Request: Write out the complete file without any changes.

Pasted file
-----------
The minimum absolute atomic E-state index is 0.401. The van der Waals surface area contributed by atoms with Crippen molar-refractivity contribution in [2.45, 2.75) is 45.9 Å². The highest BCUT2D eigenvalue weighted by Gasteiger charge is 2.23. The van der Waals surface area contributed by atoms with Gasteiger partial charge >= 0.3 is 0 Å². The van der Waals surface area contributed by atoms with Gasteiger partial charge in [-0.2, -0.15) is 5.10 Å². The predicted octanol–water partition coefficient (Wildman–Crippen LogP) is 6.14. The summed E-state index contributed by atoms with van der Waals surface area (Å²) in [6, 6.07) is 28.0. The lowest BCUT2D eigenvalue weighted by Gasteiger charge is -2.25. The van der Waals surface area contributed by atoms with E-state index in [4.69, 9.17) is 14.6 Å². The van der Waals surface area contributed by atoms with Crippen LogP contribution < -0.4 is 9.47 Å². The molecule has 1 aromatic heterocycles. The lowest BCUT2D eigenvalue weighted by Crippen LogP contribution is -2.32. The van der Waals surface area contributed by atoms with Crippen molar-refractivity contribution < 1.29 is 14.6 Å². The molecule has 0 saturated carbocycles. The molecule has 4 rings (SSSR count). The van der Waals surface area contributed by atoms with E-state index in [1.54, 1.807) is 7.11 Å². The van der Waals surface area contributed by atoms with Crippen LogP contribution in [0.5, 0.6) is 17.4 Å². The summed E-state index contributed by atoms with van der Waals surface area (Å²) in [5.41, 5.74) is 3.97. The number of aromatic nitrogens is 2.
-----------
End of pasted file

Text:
The minimum absolute atomic E-state index is 0.401. The van der Waals surface area contributed by atoms with Crippen molar-refractivity contribution in [2.45, 2.75) is 45.9 Å². The highest BCUT2D eigenvalue weighted by Gasteiger charge is 2.23. The van der Waals surface area contributed by atoms with Gasteiger partial charge >= 0.3 is 0 Å². The van der Waals surface area contributed by atoms with Gasteiger partial charge in [-0.2, -0.15) is 5.10 Å². The predicted octanol–water partition coefficient (Wildman–Crippen LogP) is 6.14. The summed E-state index contributed by atoms with van der Waals surface area (Å²) in [6, 6.07) is 28.0. The lowest BCUT2D eigenvalue weighted by Gasteiger charge is -2.25. The van der Waals surface area contributed by atoms with E-state index in [4.69, 9.17) is 14.6 Å². The van der Waals surface area contributed by atoms with Crippen LogP contribution < -0.4 is 9.47 Å². The molecule has 1 aromatic heterocycles. The lowest BCUT2D eigenvalue weighted by Crippen LogP contribution is -2.32. The van der Waals surface area contributed by atoms with Crippen molar-refractivity contribution < 1.29 is 14.6 Å². The molecule has 0 saturated carbocycles. The molecule has 4 rings (SSSR count). The van der Waals surface area contributed by atoms with E-state index in [1.54, 1.807) is 7.11 Å². The van der Waals surface area contributed by atoms with Crippen LogP contribution in [0.5, 0.6) is 17.4 Å². The summed E-state index contributed by atoms with van der Waals surface area (Å²) in [5.41, 5.74) is 3.97. The number of aromatic nitrogens is 2.